Cuba has recently been in the news all over the world on the occasion of a series of celebrations to commemorate one of the most important victories of the Revolution, the 50th Anniversary of the Victory of Playa Girón (Bay of Pigs), and the declaration of its socialist nature, also 50 years ago.
However important those two anniversaries are, and as spectacular as the military parade and the million Cubans marching for socialism in Havana on Saturday was, the Sixth Congress of the Communist Party of Cuba, which ended on Tuesday with the historic presence of Fidel Castro at the closing session has, with no doubt, captured the attention of friends and foes.
Hundreds of articles have been written on the topic in the last three days, some favorable and full of optimism, others oozing poison and bringing up to the fore old woes, such as the infamous “dissidents”, who are labelled as “opposition” by distorted reports of news agencies that refuse to believe that indeed, as it has been proven again and again, these individuals have a close working relationship with foreign representatives in Havana, whose governments finance their activities against Cuba.
Enemies of Cuba, blinded by their irrational and pathological obsession to vituperate against the island, cannot not comprehend how strong the Revolution and Cuba have emerged from the Party Congress and from this 50 year old battle against U.S. aggression and hostility.
The Cuban Revolution has reached the political maturity it needed to handle change and use it to its advantage, which is to the advantage of the people of Cuba, the real people of Cuba.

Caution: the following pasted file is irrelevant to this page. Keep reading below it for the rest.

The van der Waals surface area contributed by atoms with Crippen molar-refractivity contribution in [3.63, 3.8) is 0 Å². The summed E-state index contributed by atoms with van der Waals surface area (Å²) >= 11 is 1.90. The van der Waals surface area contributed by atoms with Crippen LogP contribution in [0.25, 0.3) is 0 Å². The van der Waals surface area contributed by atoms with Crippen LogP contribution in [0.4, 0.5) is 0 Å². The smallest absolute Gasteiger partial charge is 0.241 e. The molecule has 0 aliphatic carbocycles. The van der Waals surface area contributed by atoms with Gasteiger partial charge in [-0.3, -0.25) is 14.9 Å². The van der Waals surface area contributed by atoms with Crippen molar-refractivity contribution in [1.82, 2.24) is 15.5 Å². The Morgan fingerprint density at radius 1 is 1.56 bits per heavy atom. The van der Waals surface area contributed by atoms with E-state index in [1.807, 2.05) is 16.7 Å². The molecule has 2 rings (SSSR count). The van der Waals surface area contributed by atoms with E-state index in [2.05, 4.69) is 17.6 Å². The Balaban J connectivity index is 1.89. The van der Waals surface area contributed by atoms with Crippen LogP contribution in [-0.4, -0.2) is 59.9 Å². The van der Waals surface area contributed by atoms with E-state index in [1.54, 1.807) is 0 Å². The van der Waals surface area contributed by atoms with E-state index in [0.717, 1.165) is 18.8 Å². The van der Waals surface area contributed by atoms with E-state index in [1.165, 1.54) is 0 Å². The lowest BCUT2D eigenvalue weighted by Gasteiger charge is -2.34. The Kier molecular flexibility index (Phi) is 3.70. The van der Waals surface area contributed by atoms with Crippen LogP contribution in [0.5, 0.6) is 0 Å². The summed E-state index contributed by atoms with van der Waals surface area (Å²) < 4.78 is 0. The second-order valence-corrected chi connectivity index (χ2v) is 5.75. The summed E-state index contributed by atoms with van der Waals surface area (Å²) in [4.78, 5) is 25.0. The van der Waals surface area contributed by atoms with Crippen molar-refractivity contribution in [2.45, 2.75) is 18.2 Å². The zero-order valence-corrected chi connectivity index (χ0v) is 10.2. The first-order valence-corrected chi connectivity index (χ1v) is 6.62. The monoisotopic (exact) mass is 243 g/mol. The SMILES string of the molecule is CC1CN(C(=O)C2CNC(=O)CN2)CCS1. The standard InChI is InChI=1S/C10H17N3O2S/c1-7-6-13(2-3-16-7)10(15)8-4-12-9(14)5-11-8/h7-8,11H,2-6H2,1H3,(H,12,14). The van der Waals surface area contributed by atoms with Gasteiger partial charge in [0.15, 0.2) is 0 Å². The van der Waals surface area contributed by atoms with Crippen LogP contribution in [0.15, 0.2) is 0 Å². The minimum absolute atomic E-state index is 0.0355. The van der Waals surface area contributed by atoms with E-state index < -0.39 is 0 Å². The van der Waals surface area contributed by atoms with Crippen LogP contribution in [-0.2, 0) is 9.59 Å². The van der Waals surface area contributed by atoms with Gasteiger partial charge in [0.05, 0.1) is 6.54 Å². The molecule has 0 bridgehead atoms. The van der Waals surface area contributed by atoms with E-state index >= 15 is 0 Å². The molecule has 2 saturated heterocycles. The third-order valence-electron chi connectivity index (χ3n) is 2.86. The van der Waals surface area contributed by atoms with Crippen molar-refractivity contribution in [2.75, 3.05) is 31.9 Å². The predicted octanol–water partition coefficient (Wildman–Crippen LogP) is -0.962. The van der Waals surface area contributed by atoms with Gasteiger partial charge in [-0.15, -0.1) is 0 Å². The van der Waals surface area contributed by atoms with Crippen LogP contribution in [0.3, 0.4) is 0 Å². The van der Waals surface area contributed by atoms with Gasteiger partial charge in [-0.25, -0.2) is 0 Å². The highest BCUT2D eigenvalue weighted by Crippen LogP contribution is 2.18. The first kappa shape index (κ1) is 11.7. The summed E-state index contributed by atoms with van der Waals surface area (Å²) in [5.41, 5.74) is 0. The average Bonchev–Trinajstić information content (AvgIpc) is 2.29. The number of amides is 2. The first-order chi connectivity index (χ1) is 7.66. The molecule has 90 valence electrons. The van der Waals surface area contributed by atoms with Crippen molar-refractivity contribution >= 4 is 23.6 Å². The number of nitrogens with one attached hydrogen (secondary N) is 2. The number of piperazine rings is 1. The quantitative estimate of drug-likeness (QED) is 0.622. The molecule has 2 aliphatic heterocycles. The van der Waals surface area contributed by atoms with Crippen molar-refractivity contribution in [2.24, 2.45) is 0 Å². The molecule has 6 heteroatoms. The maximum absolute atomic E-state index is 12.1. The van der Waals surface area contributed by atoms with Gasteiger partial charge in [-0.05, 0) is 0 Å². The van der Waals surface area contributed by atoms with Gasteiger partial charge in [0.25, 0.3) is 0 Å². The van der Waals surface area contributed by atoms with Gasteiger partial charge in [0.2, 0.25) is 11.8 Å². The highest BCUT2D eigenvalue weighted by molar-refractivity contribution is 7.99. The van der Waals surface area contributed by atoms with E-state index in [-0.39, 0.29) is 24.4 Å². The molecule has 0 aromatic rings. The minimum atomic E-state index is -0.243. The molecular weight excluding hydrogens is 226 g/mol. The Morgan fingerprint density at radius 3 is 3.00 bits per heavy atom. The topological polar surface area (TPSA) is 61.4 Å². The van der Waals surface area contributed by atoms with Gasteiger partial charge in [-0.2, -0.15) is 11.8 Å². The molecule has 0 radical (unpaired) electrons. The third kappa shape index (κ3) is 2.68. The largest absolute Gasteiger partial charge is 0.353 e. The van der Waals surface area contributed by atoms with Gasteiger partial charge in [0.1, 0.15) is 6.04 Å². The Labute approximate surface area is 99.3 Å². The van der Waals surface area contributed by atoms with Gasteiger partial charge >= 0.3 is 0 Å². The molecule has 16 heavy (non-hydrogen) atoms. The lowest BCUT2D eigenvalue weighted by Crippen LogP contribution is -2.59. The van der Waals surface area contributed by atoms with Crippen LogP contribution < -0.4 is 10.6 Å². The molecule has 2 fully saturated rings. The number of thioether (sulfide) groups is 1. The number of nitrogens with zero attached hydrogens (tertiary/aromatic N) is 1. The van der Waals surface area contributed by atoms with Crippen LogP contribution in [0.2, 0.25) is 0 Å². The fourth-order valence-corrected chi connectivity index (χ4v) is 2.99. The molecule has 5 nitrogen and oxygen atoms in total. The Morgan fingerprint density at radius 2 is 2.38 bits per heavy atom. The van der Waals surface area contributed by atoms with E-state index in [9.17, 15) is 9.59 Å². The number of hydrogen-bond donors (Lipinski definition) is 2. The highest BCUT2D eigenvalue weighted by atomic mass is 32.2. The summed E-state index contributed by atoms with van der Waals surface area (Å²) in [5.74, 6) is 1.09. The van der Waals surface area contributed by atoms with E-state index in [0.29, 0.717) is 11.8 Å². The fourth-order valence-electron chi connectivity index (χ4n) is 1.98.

Where is that ghost army of opponents that mainstream media, both in North America and Europe, insist is ready to take the streets in Cuba?
|This is the Cuban people|
The world saw the real people of Cuba, hundreds of thousands, up to a million, marching in Revolution Square, in support of their Revolution, the same people that has resisted for 50 years and has overcome difficulties, and the very same people that vote for delegates to Parliament every five years. Elections that are widely ignored by that same mainstream media.
Here is some advice for would-be regime changers, within the context of the new model of Cuban Socialism, those so-called dissidents will have to do two things to be accepted as credible proponents of new ideas:
1. In any country, to officially oppose the government and change it, opponents have to use the channels allowed by the Constitution of that particular country. In Cuba they will have to get elected as delegates to the National Assembly (Parliament), and air their views in a constitutional manner.
2. But to be able to be trusted by their neighbors, and get nominated and elected to the National Assembly, they will have to stop collaborating with foreign powers to overthrow the constitutional government of Cuba, i.e., they will have to hold jobs and make a living as ordinary Cubans do, and stop receiving allowances from foreign governments in exchange for their dissent.
Once they get elected, I am certain that a viable and legal opposition will, most certainly, contribute to the betterment of the nation.